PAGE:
Special Issue "Development, Evaluation, and Applications of Online Coupled Meteorology–Chemistry Models"

A special issue of Atmosphere (ISSN 2073-4433).

Deadline for manuscript submissions: closed (31 May 2019).

Special Issue Editor

Guest Editor
Dr. Paolo Tuccella Website E-Mail
Universita degli Studi dell'Aquila, Department of Physical and Chemical Sciences, L'Aquila, Italy
Interests: air quality; aerosol-radiation interaction; aerosol-cloud interaction

Special Issue Information

Dear Colleagues,

Meteorological and chemical processes are not independent, but they are coupled in the real atmosphere. Meteorology affects the transport of chemical pollutants through the wind and turbulence, while clouds and precipitation influence air quality through wet scavenging processes. At the same time, chemical processes affect meteorology, for example, through aerosols’ direct and indirect effects. In the last decade, many online coupled meteorology–chemistry models have been developed in order to simulate the complex interaction between meteorological and chemical processes. The key uncertainties in simulating the meteorology–chemistry feedback arise from the treatment of direct and indirect effects. Reliable simulation of the direct effect requires an accurate representation of aerosol size distribution, composition, and aerosol optical properties. Modeling of the aerosol indirect effect also depends on aerosol size distribution and composition, but its accuracy is also affected by the parameterizations of aerosol activation and ice nucleation. As shown by the IPCC report, the understanding of these processes by the scientific community is low and significantly affects the range of uncertainties in the evaluation of their effects on the climate and weather systems. Meaningful evaluations of the meteorology–chemistry feedbacks are often limited by the lack of simultaneous observations of aerosol size distribution and composition, cloud condensation nuclei (CCN) and ice nuclei (IN) concentrations, radiation, aerosol, and cloud optical properties.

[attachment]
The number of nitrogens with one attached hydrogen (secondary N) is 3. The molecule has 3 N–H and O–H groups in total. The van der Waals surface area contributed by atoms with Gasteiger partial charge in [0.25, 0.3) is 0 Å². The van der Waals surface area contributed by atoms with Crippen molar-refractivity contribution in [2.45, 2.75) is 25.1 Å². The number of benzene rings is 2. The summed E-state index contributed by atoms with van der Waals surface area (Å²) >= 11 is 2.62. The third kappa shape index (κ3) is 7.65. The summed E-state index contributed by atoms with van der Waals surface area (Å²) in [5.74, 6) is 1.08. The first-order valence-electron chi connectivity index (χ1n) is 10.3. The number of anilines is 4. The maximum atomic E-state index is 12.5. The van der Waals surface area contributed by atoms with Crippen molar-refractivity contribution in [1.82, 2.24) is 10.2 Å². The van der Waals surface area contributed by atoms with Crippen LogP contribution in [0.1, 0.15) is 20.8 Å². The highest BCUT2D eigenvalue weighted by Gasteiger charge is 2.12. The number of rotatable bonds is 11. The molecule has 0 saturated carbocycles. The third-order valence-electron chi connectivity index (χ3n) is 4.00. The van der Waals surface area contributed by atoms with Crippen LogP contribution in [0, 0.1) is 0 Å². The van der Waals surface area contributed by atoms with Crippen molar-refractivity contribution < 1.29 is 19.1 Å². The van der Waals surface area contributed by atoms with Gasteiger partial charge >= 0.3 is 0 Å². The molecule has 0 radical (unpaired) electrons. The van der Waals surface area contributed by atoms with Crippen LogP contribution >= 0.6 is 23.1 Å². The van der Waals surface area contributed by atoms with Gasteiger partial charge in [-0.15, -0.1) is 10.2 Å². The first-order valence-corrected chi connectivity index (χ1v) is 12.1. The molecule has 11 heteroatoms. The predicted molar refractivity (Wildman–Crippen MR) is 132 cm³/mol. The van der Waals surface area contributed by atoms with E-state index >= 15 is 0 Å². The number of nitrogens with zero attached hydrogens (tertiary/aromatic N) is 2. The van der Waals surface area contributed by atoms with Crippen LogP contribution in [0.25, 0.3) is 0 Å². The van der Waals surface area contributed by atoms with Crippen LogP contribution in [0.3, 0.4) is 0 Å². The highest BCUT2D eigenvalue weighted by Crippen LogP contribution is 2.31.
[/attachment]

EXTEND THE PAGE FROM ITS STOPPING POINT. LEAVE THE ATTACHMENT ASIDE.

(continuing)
Manuscripts presenting developments, improvements, and evaluations of coupled models, and their applications from weather and short-term predictions to climate simulations are welcome for this Special Issue.

Dr. Paolo Tuccella
Guest Editor

Manuscript Submission Information

Manuscripts should be submitted online at www.mdpi.com by registering and logging in to this website. Once you are registered, click here to go to the submission form. Manuscripts can be submitted until the deadline. All papers will be peer-reviewed. Accepted papers will be published continuously in the journal (as soon as accepted) and will be listed together on the special issue website. Research articles, review articles as well as short communications are invited. For planned papers, a title and short abstract (about 100 words) can be sent to the Editorial Office for announcement on this website.

Submitted manuscripts should not have been published previously, nor be under consideration for publication elsewhere (except conference proceedings papers). All manuscripts are thoroughly refereed through a single-blind peer-review process. A guide for authors and other relevant information for submission of manuscripts is available on the Instructions for Authors page. Atmosphere is an international peer-reviewed open access monthly journal published by MDPI.

Please visit the Instructions for Authors page before submitting a manuscript. The Article Processing Charge (APC) for publication in this open access journal is 1400 CHF (Swiss Francs). Submitted papers should be well formatted and use good English. Authors may use MDPI's English editing service prior to publication or during author revisions.

Keywords

  • Online model
  • Aerosol–radiation interaction
  • Aerosol–cloud interaction
  • Aerosol direct effect
  • Aerosol semidirect effect
  • Aerosol indirect effect
  • Aerosol glaciation indirect effect
  • Model evaluation

Published Papers (2 papers)

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Research

Open AccessArticle
Aerosol Indirect Effects on the Predicted Precipitation in a Global Weather Forecasting Model